The coronavirus pandemic has put incredible pressure on health systems across the globe. Total confirmed cases of COVID-19 around the world jumped Monday to more than 1,270,000, with more than 70,000 deaths.

Considering how far the novel coronavirus has spread, experts and ordinary citizens alike are questioning authorities about emergency preparedness.

Related: Emergency authoritarianism? Hungary’s Orbán uses coronavirus to seize more power

Residents in Lombardy, Italy's worst-hit region, have scrambled for scarce protective face masks and makeshift alternatives. Meanwhile, US officials girded the country for a "peak death week" as the accelerating American death toll closed the gap with Italy and Spain, the countries with the most fatalities to date.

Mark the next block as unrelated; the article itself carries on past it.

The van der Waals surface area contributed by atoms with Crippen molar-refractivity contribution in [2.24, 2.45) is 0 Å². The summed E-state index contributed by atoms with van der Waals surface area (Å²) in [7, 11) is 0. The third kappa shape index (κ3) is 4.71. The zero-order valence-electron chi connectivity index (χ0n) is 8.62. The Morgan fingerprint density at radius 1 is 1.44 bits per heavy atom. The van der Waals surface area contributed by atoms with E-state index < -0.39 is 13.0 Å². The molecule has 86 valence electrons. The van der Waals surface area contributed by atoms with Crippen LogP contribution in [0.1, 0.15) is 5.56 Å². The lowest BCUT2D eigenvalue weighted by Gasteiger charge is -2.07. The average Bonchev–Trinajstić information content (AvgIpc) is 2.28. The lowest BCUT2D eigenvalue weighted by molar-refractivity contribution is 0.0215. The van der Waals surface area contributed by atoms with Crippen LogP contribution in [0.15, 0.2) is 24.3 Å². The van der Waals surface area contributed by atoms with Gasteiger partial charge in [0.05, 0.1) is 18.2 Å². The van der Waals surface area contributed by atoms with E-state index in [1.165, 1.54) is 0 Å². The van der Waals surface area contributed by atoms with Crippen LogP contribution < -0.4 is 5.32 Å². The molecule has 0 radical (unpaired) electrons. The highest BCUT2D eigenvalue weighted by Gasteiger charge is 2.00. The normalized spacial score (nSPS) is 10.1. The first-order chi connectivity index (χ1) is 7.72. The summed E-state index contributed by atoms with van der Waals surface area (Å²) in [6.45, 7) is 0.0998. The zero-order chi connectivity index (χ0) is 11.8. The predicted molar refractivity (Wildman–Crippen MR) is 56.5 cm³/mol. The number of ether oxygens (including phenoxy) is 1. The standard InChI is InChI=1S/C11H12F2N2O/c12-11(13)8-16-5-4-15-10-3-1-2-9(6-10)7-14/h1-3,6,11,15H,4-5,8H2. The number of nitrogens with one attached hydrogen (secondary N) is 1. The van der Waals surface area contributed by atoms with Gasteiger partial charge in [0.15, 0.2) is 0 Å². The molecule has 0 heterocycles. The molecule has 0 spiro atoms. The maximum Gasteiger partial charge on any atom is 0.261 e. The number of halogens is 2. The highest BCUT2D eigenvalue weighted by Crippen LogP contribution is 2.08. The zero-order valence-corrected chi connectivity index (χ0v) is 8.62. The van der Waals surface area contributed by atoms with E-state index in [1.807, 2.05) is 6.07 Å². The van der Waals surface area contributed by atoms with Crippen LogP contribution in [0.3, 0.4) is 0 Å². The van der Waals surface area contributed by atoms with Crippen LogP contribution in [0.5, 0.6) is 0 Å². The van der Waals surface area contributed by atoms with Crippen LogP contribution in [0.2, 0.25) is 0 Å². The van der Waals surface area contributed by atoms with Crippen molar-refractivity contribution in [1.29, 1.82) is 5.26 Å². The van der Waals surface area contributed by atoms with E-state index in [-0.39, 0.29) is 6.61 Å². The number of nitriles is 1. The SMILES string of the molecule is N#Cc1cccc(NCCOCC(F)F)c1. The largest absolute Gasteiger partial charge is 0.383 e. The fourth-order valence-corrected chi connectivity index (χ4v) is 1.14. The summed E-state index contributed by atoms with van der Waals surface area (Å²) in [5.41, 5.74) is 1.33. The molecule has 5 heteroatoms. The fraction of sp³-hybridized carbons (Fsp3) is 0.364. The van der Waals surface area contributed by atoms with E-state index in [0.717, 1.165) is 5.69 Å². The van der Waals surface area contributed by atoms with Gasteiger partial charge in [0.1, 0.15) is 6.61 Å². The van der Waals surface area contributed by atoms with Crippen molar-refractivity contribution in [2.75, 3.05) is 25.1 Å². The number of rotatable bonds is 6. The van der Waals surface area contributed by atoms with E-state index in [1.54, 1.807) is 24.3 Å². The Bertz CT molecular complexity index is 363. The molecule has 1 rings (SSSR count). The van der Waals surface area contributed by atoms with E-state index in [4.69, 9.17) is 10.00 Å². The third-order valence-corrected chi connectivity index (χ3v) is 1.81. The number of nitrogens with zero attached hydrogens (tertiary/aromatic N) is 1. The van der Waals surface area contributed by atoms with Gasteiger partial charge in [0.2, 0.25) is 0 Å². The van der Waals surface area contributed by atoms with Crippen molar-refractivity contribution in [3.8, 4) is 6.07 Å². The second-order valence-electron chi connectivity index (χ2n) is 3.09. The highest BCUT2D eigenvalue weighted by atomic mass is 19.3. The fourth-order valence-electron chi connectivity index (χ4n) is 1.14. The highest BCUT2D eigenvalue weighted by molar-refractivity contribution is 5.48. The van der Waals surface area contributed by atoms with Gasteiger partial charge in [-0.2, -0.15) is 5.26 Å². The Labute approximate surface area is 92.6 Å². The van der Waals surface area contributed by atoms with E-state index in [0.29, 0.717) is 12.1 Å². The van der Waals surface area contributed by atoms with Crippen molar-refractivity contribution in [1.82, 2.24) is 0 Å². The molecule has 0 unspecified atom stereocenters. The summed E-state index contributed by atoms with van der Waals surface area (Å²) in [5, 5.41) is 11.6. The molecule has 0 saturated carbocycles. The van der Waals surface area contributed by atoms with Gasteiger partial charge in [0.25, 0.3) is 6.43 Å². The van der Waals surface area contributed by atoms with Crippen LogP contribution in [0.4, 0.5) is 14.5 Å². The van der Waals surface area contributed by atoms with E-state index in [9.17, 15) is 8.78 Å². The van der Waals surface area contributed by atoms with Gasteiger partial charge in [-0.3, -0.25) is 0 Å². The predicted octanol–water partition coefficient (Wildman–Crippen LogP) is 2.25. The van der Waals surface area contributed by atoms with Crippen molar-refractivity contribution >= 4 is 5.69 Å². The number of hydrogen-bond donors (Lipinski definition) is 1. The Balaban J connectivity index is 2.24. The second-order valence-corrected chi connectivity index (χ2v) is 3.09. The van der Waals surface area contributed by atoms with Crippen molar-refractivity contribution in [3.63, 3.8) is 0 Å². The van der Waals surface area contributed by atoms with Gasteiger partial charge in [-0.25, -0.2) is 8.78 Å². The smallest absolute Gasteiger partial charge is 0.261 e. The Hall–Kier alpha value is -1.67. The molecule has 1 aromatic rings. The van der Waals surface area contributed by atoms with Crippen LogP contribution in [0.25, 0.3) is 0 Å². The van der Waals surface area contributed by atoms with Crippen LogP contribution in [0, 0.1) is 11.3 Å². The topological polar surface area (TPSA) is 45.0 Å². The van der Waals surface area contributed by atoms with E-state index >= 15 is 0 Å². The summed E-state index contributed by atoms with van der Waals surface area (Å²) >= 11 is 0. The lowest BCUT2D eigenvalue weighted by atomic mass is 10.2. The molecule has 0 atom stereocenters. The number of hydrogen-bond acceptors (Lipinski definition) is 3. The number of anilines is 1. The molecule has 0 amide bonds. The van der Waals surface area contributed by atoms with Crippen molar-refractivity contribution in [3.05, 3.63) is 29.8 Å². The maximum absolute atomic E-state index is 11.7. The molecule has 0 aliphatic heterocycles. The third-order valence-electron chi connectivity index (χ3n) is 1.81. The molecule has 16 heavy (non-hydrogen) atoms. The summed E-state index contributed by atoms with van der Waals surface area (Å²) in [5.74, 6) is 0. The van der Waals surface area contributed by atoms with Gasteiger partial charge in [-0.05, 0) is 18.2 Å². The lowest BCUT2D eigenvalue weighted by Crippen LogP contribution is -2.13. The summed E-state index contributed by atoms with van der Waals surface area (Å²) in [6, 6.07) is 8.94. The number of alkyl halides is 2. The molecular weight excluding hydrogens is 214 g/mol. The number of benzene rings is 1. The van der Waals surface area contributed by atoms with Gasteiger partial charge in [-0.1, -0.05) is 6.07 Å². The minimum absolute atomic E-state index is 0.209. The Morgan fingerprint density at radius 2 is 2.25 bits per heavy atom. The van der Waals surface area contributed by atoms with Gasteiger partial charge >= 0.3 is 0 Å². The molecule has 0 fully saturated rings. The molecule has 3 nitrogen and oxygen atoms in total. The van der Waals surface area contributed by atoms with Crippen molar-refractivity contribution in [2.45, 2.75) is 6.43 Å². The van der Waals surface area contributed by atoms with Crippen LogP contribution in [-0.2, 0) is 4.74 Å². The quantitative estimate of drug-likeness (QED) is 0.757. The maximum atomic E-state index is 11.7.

Are countries prepared for COVID-19? Increasingly, the answer seems to be no. So what's next?

The World's Elana Gordon moderated a live discussion with Leonard Marcus, co-director of the National Preparedness Leadership Initiative at the Harvard T.H. Chan School of Public Health as part of new weekly series taking your questions to the experts. Marcus examined the many factors that make or break an effective crisis response.

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